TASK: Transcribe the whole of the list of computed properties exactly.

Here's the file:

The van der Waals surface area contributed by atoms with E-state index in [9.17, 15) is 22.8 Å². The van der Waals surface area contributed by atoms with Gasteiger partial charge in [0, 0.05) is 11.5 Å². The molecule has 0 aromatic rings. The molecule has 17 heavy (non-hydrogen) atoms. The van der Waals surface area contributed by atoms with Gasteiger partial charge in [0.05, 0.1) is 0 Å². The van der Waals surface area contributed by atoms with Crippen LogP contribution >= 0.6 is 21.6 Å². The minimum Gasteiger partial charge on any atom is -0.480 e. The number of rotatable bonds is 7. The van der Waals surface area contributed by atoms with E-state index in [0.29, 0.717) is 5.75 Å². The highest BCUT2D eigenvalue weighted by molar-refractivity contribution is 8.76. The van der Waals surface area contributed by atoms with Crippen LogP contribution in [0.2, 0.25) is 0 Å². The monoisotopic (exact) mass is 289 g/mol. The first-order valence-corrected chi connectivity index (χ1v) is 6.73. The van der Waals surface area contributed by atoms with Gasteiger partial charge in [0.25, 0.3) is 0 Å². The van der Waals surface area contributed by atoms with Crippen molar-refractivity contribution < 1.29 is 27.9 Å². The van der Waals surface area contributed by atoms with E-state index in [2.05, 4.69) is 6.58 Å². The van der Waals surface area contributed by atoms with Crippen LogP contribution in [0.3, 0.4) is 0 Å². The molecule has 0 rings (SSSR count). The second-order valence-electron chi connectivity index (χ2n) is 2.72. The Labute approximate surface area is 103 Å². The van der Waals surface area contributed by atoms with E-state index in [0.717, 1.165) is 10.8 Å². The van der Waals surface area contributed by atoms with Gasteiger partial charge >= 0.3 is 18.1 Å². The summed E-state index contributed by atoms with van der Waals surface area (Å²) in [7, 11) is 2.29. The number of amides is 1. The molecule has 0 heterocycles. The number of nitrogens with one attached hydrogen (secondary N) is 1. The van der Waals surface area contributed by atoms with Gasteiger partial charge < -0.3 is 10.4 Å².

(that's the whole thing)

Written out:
The van der Waals surface area contributed by atoms with E-state index in [9.17, 15) is 22.8 Å². The van der Waals surface area contributed by atoms with Gasteiger partial charge in [0, 0.05) is 11.5 Å². The molecule has 0 aromatic rings. The molecule has 17 heavy (non-hydrogen) atoms. The van der Waals surface area contributed by atoms with Gasteiger partial charge in [0.05, 0.1) is 0 Å². The van der Waals surface area contributed by atoms with Crippen LogP contribution >= 0.6 is 21.6 Å². The minimum Gasteiger partial charge on any atom is -0.480 e. The number of rotatable bonds is 7. The van der Waals surface area contributed by atoms with E-state index in [0.29, 0.717) is 5.75 Å². The highest BCUT2D eigenvalue weighted by molar-refractivity contribution is 8.76. The van der Waals surface area contributed by atoms with Crippen LogP contribution in [0.2, 0.25) is 0 Å². The monoisotopic (exact) mass is 289 g/mol. The first-order valence-corrected chi connectivity index (χ1v) is 6.73. The van der Waals surface area contributed by atoms with Gasteiger partial charge in [0.25, 0.3) is 0 Å². The van der Waals surface area contributed by atoms with Crippen molar-refractivity contribution < 1.29 is 27.9 Å². The van der Waals surface area contributed by atoms with E-state index in [2.05, 4.69) is 6.58 Å². The van der Waals surface area contributed by atoms with Crippen LogP contribution in [0.3, 0.4) is 0 Å². The molecule has 0 rings (SSSR count). The second-order valence-electron chi connectivity index (χ2n) is 2.72. The Labute approximate surface area is 103 Å². The van der Waals surface area contributed by atoms with E-state index in [0.717, 1.165) is 10.8 Å². The van der Waals surface area contributed by atoms with Gasteiger partial charge >= 0.3 is 18.1 Å². The summed E-state index contributed by atoms with van der Waals surface area (Å²) in [7, 11) is 2.29. The number of amides is 1. The molecule has 0 heterocycles. The number of nitrogens with one attached hydrogen (secondary N) is 1. The van der Waals surface area contributed by atoms with Gasteiger partial charge < -0.3 is 10.4 Å².